Montesquieu and the Logic of Liberty

Montesquieu and the Logic of Liberty: War, Religion, Commerce, Climate, Terrain, Technology, Uneasiness of Mind, the Spirit of Political Vigilance, and the Foundations of the Modern Republic

Paul A. Rahe
Copyright Date: 2009
Published by: Yale University Press
Pages: 384
Stable URL: http://www.jstor.org/stable/j.ctt5vm4p1
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  • Book Info
    Montesquieu and the Logic of Liberty
    Book Description:

    This fresh examination of the works of Montesquieu seeks to understand the shortcomings of the modern democratic state in light of this great political thinker's insightful critique of commercial republicanism.

    The western democracies' muted response to victory in the Cold War signaled the presence of a pervasive discontent, a sense that despite this victory liberal democracy itself was deeply flawed. Paul A. Rahe argues that to understand this phenomenon we must re-examine-starting with Montesquieu-the nature of liberal democracy, its character, and its propensities. In a brilliant exposition of the works of Montesquieu Rahe identifies the profound sense of uneasiness fostered by the modern republic as a source of weakness and as the principal cause of the present discontents.

    eISBN: 978-0-300-15611-9
    Subjects: History
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Table of Contents

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  1. Front Matter (pp. i-vi)
  2. Table of Contents (pp. vii-viii)
  3. Preface (pp. ix-x)
  4. Acknowledgments (pp. xi-xiv)
  5. Introduction (pp. xv-xxii)

    Fortunately for all of us, the Cold War ended not with a bang but with a whimper. It is surprising, however, that its cessation inspired so little elation. Of course, there was a moment of euphoria and rejoicing twenty years ago when the Berlin Wall quite suddenly ceased to be a barrier. It seemed a miracle, and in a sense it was. But that moment quickly passed; and where one might have expected opinion leaders in the West to celebrate what was, after all, an astonishing and historically unprecedented victory, involving the utter defeat and ultimate dissolution of a powerful...

  6. List of Abbreviations (pp. xxiii-xxvi)
  7. Book One. The Modern Republic Discovered
    • Preface (pp. 3-5)
    • One After the Fall (pp. 6-26)

      Events such as the fall of the Berlin Wall and the collapse of the Soviet Union have a way of altering the terms of public debate. Prior to 1989, Marxist analysis thrived in and outside the academy not only in the eastern bloc but even more so in the West. After 1991, it seemed—even to many of those who had once been its ardent practitioners—to be hopelessly anachronistic, at best a quaint relic of an earlier, benighted age, deserving of the species of contempt that Sir Francis Bacon, René Descartes, and the other proponents of the scientific revolution...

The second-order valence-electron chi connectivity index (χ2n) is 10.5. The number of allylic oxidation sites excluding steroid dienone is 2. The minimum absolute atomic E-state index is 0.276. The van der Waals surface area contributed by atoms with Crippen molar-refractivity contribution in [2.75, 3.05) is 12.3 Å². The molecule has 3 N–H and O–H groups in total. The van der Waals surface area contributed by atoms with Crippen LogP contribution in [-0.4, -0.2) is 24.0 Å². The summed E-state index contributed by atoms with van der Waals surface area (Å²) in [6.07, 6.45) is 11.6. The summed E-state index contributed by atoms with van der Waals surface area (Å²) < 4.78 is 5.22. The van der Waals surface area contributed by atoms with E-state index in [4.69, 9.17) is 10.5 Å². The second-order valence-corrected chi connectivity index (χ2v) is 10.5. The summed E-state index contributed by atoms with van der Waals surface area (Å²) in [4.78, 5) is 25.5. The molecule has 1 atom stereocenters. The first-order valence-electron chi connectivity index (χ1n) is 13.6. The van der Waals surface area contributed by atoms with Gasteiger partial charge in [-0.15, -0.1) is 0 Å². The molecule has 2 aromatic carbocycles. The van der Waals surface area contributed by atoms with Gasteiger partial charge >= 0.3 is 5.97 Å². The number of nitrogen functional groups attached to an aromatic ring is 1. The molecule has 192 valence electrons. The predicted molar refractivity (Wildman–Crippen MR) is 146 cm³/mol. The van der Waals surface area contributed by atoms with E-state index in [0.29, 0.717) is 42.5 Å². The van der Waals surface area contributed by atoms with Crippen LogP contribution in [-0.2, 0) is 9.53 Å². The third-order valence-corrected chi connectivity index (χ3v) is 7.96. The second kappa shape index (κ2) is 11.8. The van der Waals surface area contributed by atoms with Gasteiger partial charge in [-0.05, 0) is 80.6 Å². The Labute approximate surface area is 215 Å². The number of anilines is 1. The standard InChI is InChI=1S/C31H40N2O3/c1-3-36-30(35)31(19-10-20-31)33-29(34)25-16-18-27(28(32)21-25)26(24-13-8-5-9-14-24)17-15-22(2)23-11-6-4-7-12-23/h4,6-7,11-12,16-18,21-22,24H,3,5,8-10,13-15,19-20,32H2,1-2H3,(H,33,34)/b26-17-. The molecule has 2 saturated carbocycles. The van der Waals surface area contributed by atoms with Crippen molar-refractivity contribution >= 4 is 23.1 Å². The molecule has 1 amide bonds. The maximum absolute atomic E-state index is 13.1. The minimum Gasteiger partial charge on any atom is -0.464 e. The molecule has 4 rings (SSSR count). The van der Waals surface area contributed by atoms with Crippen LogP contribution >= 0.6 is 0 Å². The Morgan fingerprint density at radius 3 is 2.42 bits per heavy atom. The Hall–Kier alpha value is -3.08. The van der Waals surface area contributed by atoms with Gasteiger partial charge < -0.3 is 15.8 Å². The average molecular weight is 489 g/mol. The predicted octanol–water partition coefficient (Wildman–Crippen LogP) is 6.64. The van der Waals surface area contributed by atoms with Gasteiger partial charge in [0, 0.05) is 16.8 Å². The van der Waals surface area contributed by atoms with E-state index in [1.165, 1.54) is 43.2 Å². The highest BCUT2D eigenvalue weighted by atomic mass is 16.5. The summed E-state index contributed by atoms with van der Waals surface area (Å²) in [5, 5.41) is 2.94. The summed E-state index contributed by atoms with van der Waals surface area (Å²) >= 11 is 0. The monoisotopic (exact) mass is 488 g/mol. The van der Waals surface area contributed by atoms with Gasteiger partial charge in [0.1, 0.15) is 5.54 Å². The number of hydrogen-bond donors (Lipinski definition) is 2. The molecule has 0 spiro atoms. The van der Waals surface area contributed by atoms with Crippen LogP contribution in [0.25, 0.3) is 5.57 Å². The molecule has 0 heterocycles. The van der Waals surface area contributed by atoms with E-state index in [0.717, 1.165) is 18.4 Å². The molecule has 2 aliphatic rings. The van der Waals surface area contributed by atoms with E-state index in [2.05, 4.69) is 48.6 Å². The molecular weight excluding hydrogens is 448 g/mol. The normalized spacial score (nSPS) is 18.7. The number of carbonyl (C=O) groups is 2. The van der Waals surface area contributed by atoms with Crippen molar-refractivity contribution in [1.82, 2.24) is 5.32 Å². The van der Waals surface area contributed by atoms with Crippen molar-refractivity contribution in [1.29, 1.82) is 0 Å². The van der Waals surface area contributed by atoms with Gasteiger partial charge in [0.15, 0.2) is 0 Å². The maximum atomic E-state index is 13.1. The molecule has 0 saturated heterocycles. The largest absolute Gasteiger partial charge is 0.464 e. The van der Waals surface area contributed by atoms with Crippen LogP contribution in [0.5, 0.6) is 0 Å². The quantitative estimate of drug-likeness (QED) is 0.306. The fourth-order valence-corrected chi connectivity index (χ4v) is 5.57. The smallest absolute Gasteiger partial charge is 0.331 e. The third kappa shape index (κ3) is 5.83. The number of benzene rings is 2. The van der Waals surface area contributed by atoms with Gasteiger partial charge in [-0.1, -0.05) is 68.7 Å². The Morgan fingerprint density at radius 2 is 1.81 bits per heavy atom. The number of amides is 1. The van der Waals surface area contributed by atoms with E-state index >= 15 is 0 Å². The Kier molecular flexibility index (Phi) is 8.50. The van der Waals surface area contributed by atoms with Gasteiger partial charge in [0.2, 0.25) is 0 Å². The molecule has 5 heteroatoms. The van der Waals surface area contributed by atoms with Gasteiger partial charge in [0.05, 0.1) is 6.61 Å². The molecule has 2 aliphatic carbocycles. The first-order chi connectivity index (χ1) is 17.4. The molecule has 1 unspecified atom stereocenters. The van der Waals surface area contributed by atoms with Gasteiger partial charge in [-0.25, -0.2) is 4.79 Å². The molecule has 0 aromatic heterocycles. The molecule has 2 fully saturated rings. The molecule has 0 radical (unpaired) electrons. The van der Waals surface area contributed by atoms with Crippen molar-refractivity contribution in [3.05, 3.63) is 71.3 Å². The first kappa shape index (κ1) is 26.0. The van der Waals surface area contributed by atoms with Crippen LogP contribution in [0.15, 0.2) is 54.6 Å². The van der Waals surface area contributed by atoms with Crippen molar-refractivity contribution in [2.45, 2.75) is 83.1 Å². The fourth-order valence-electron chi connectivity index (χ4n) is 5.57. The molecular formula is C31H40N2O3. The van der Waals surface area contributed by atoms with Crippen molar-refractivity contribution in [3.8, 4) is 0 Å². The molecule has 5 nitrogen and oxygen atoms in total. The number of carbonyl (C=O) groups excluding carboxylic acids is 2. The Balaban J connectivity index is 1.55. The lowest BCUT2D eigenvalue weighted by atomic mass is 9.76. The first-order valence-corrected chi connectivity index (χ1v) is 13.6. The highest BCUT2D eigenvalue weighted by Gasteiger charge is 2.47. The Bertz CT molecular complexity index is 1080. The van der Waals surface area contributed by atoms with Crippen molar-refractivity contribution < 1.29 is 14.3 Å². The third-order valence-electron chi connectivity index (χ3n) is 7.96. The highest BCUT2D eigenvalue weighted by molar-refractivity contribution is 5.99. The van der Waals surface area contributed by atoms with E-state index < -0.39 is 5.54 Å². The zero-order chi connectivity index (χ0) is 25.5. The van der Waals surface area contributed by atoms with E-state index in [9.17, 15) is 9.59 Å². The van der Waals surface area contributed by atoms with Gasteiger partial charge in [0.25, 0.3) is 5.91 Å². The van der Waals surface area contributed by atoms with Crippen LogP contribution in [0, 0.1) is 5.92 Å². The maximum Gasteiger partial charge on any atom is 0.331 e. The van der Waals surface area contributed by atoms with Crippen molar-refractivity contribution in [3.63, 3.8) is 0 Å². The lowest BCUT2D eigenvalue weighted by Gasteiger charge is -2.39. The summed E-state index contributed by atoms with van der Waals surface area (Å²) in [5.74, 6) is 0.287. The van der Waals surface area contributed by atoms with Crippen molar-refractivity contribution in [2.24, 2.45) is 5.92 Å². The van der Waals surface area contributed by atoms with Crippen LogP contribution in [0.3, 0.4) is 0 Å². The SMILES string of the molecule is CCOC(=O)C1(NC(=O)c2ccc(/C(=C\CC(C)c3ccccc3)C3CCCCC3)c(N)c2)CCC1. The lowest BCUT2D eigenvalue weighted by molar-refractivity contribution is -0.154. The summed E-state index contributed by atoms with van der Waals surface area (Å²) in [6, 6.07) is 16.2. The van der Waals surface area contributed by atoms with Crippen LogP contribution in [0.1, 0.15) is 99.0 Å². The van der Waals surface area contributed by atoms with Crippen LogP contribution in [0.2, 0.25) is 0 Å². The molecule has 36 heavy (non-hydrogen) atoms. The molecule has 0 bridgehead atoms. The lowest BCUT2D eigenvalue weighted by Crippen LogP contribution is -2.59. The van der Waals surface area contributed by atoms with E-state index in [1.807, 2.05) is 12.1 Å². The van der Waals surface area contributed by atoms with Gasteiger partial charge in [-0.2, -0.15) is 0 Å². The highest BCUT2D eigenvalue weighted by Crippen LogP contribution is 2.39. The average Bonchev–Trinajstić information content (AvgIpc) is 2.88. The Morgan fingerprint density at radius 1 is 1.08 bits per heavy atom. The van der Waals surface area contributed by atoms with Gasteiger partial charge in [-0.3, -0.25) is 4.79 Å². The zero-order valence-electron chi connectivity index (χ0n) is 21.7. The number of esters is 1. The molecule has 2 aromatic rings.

• Two Rome Eclipsed (pp. 27-42)

      When considered in light of its intended sequel, Montesquieu’sConsidérations sur les causes de la grandeur des Romains et de leur décadencereads like an extended introduction.¹ It was, after all, the image of Roman grandeur that had fired the ambition of Europe’s greatest monarchs. Had it not been for Caesar’s ruthless exploitation of the revolutionary potential inherent in his office as animperatorwithin theimperium Romanum, there never would have been a monarch who styled himself an emperor, a Kaiser, or Czar.² In the European imagination, the idea of universal monarchy was inseparable from a longing for imperial...

    • Three Carthage Ascendant (pp. 43-60)

      Montesquieu was inclined to anticipate. Well before he announced a theme and explored its implications, he was apt quietly and surreptitiously, without fanfare, to introduce the subject, touch on it briefly, and then pass on. As we have seen (I.1, above), he anticipated the discussion of universal monarchy in the second part of his triptych by characterizing classical Rome as a universal monarchy in hisConsiderations on the Romans. With regard to the English form of government, which formed the subject of the triptych’s third part, he did the same.

      Thus, for example, quite early in hisConsiderations on the...

  8. Book Two. The Modern Republic Explored
    • Preface (pp. 63-64)
    • One Principles (pp. 65-85)

      The first eight books of the work that Montesquieu entitledDe l’Esprit des loishave one distinctive feature. It was there—after a brief introduction dealing with the problematic character of man’s place in the universe and with the foundations of man-made law (EL1.1.1–3)—that the French philosophe first introduced his novel typology of political forms. His stated purpose for doing so was to trace theesprit—the spirit, the mindset, the motive, the impetus, the purpose, the intention, the object, as well as the logic—behind the “infinite diversity of laws & mores” which are to be found...

    • Two Uneasiness (pp. 86-102)